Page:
Also perceptive was the way Boesch and Martineau revealed the jarring contrasts between each song. The hard-driven march gives way to more seductive rolling patterns, then voice and piano diverge. The miller has spotted the mill. Boesch’s voice warms with hope, “War es also gemeint?”, but Martneau’s dark pedaling tells us no. “Am Feierabend” is often sung gemütlich, for the miller’s lad now feels part of a community.. But the imagery includes the millwheel, still grinding when the workers are at rest. Martineau is ferocious, for the brook is, and will become ever more jealous. Later, the young miller will obey, but for the moment, he’s still contemplating love. Significantly, the voice is relatively unaccompanied at the start of “Der Neugierige”, and Boesch’s voice finds lyrical stillness. But the brook attacks again in “Ungeduld”, with its manic pace. Seldom have these mood swings seemed so bi-polar. In “Mein!” Boesch sings as if he’s won the girl. Martineau’s playing reminds us that the brook might think quite something else. Emphatic, brutal last note, no quibbling.
Many years ago, Matthias Goerne’s first recording of Die schöne Müllerin revealed the young miller as emotionally disturbed, living in schizoid fantasy. It’s a perfectly valid interpretation, though Goerne was to adopt a more conventional but superlative approach in his recording with Christoph Eschenbach. Boesch, however, makes the young miller sympathetic. Because it’s easier to identify with a miller created with such warmth, the brook’s vindictive pursuit seems all the more tragic. Boesch’s rich timbre and faint Austrian burr makes him plausibly masculine, so the rivalry between the miller and the huntsman isn’t entirely one-sided. No less than six songs in this 20 song cycle deal with the miller, the huntsman and the girl, with music and the colour green and all that signifies. The songs were performed without a break, since they’re a last interlude, when the miller still inhabits the real world.
With the minor key “Trockne Blumen”, the young miller enters the death zone. Boesch sings quietly but it’s an unnatural calm. His last cry “Der Mai ist kommen, der Winter is aus!” was a last backwards look at happier times. Martineau makes the last chords resonate into silence. The miller will not live to see Spring. The brook now “speaks” through the text, as well as through the piano. Miller and brook are becoming one again, the miller’s soul absorbed by the brook. This is surreal, even by the Gothic norms of Romantic poetry. Boesch makes interesting connections. His hands may clasp involuntarily, but the stillness of his singing suggests quasi-religious sacrifice. Did the poet Wilhelm Müller think of pre-Christian fertility rites, or to primeval myths of female water spirits luring men to their doom? It hardly matters. Boesch’s eerie calm is disconcerting. It’s as if the miller is willingly hypnotized.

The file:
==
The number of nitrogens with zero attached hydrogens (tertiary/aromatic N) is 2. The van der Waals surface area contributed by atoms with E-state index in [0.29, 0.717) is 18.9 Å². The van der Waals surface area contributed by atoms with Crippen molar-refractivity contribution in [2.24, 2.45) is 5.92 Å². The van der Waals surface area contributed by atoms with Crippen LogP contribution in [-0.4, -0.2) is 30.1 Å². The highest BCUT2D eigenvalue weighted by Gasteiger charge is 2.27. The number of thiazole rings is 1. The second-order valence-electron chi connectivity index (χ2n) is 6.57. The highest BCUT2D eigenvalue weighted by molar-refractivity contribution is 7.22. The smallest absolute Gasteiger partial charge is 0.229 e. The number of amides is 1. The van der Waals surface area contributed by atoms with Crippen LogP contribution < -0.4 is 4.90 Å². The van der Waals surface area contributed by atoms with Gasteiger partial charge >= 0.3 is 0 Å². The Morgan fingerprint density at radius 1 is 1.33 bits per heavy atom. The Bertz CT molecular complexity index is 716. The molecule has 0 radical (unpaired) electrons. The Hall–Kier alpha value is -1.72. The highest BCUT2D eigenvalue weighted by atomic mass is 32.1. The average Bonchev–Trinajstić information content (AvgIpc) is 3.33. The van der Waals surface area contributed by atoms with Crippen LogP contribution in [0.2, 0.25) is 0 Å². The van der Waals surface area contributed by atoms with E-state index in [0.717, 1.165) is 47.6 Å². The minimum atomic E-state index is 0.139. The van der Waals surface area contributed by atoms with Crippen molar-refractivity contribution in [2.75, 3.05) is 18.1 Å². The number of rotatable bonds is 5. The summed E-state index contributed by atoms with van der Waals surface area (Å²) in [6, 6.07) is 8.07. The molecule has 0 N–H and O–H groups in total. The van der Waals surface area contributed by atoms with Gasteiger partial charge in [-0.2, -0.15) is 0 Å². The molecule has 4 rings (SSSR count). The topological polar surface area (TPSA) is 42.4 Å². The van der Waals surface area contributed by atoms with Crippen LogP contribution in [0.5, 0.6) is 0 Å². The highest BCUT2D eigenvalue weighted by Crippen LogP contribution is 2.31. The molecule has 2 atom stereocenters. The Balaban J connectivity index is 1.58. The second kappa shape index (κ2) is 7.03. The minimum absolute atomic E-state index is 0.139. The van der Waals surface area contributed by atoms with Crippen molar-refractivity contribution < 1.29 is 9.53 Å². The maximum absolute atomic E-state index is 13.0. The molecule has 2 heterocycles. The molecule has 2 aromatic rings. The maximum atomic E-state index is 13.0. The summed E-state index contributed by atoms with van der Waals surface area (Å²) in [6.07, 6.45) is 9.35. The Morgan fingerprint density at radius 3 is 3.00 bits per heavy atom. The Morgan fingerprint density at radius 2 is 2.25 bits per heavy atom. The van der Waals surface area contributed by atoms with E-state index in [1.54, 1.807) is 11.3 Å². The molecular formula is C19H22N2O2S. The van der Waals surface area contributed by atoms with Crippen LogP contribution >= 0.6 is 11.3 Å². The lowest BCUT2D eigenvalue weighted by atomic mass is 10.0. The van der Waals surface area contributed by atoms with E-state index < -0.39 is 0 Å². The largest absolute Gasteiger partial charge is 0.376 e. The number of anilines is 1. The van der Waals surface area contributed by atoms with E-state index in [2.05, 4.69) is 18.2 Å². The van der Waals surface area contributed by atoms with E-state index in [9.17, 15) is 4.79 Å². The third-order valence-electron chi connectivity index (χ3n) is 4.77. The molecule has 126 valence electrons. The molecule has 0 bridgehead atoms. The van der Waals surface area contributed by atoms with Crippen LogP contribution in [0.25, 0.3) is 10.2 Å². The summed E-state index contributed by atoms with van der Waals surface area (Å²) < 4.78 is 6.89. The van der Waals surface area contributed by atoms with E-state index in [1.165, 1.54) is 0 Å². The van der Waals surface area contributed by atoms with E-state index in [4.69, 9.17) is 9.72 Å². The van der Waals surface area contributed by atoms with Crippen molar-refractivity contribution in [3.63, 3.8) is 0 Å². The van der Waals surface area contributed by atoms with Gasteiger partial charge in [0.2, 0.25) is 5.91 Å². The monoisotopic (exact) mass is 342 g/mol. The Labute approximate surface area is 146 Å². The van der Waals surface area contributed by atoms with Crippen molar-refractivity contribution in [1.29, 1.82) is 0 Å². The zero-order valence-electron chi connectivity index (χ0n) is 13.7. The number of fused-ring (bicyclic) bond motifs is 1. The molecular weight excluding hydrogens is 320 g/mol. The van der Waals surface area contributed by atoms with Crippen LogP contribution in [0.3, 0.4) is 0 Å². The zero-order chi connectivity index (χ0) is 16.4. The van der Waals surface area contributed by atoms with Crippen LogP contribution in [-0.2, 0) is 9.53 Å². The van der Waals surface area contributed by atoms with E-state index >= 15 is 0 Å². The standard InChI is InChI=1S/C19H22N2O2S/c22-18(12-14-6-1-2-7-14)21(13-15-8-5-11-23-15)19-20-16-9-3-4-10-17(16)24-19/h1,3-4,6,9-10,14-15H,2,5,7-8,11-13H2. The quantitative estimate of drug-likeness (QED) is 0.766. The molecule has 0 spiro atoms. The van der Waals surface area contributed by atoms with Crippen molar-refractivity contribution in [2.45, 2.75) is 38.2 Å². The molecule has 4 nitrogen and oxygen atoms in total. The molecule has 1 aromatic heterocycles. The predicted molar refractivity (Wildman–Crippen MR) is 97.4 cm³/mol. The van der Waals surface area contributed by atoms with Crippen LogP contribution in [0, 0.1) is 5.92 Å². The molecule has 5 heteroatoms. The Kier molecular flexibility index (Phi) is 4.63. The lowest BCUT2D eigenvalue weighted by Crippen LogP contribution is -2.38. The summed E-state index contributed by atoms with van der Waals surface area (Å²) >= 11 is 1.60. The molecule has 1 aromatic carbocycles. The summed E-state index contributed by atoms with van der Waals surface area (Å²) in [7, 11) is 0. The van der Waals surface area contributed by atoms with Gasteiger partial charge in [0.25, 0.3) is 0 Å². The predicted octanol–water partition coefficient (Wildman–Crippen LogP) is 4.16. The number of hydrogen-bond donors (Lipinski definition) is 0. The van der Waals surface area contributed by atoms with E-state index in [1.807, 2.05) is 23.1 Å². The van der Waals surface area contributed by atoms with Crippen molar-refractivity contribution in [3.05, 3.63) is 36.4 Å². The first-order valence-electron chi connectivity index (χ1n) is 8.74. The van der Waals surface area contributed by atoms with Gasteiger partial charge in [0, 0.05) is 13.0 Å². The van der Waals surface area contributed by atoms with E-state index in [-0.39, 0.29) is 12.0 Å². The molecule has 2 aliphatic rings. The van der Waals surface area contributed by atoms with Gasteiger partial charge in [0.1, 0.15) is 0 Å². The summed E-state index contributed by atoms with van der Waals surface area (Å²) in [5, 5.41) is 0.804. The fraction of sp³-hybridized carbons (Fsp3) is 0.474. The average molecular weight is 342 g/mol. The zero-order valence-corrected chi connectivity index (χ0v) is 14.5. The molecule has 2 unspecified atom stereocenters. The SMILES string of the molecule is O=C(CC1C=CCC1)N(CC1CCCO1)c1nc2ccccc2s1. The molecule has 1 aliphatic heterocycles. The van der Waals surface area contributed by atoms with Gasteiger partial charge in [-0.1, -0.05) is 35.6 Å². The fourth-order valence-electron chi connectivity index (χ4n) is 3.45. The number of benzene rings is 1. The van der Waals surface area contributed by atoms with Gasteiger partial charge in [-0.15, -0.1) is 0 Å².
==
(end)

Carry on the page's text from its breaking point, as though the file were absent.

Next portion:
The last song, “Das Baches Weigenlied” is a lullaby but most certainly not serene or comforting. Rolling rhythms again, but now the piano part falls into gentle repose. The brook is now speaking through the voice part and through the miller. It’s not the miller who is now at peace. He’s dead. The brook has consumed him and no longer needs to rage. Schubert sets the song lyrically, but it’s the culmination of a nightmare, straight out of the aesthetic that gave rise to Erlkönig (and indeed to Mary Shelley’s Frankenstein) As I’ve said many times before, only the shallow hear shallow in Schubert, but it needs to be said if we are to learn from him. This recital shows us what real Lieder singing is about. It’s uncompromising psychological truth.